Tips for Starting University Part II:
Why should you volunteer at university?
Giving back allows you to discover more about yourself, gives you a spring in your step and empowers you to drive forward.
At the end of the day, it’s not what you have or even what you’ve accomplished… It’s about who you’ve lifted up, who you’ve made better. It’s about what you’ve given back” – Denzel Washington
I wish I had volunteered more during my first year, especially considering that Warwick is so full of these opportunities. Here are some examples:
- Warwick Volunteers
- Warwick STAR: Warwick STAR is part of the national ‘STudent Action for Refugees’ network and an active and fun society involved in fundraising, campaigning and especially volunteering for refugees.
- RAG: Warwick Raising and Giving Society is a student-led charitable society raising over £250,000 a year for various causes via challenge events, raids, volunteering, one-off events and a social calendar.
I have a friend that as part of the RAG society, fasted for 48 hours and shaved his head for the meningitis research foundation to raise well over £600 in a matter of weeks which I found very inspiring and shows how even though we are mere students, we can have a big impact on a certain cause we believe in.
I think it is a risky trap to think ‘I’ll help once I’m working’ or ‘once I’ve made it’ (whatever ‘made it’ means to you), because the habits you form now are the habits that will form your young adult life and then feed into the way you live the rest of your life. Giving your time, your effort and your talent will charge you with an unstoppable momentum that will make overcoming obstacles in your own life seem less daunting.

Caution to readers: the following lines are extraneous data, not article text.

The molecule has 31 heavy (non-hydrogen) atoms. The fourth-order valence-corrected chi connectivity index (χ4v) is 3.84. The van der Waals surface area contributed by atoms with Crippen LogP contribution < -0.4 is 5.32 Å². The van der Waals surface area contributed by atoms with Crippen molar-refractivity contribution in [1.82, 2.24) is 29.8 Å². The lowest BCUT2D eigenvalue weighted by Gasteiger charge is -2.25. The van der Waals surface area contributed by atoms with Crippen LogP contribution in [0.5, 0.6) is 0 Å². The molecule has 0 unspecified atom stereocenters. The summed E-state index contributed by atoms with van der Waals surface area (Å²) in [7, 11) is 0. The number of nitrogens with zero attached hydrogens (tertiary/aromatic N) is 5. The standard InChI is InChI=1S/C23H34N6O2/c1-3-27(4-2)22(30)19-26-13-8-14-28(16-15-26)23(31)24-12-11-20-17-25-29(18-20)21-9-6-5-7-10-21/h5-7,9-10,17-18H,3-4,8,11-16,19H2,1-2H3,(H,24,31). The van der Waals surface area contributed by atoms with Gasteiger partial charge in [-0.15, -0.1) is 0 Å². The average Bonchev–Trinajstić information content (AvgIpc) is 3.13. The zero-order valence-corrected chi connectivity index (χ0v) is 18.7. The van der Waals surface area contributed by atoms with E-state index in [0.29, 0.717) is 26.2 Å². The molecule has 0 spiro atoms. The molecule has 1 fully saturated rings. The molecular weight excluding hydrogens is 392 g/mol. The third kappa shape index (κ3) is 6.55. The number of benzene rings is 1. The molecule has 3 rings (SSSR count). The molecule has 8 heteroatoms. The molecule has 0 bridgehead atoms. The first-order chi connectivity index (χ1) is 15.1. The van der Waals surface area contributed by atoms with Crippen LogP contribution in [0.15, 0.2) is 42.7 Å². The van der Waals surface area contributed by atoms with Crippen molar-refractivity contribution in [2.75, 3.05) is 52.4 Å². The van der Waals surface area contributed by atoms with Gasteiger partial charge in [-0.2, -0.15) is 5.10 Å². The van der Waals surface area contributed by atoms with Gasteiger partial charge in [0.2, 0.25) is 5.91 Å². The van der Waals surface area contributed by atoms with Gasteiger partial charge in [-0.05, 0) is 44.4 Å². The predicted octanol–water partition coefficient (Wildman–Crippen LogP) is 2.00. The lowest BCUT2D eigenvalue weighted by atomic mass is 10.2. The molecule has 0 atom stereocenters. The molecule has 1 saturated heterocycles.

Use support from tutors and ask elders for coursework advice.
Exams are tough, but I don’t think they’re as tough as coursework. This is, of course, my opinion and I’m certain many will contest against it. However, when you put into perspective the fact that coursework is moderated (i.e. your coursework may be moderated down – unlike test grades) and that essay-based/report-based coursework is more subjective and usually follows criteria that often invites alternative perspectives, I think there is a lot that can go wrong with coursework.
The explanation of why I think coursework is tougher than exams mainly applies to maths based/multiple choice exams where past papers are available and answers usually have a right/wrong answer.
Now that the distinction has been made, how can you maximise your chances with coursework?
- Find and ask people that have done well in previous years for a certain piece of coursework (e.g. ask your subject mentors if you’re studying Economics) and read through examples of good work if you are given access to these. I wish I asked for more advice e.g. about which essay to do and how to maximise the potential of high marks for certain pieces of coursework. This exercise can save you a lot of time because year on year, students fall into the same traps.
- Secondly, although you can’t give your tutor or module leader the final draft, you can write out the essay and then walk them through your logic during office hours. This is a great way to see if you have approached the essay in a way that will score a high mark and can be great at raising red flags in your thinking.
Overall, volunteer more and be strategic about coursework involving essay writing. The term is just around the corner, so best to start thinking about these tactics well ahead of first term.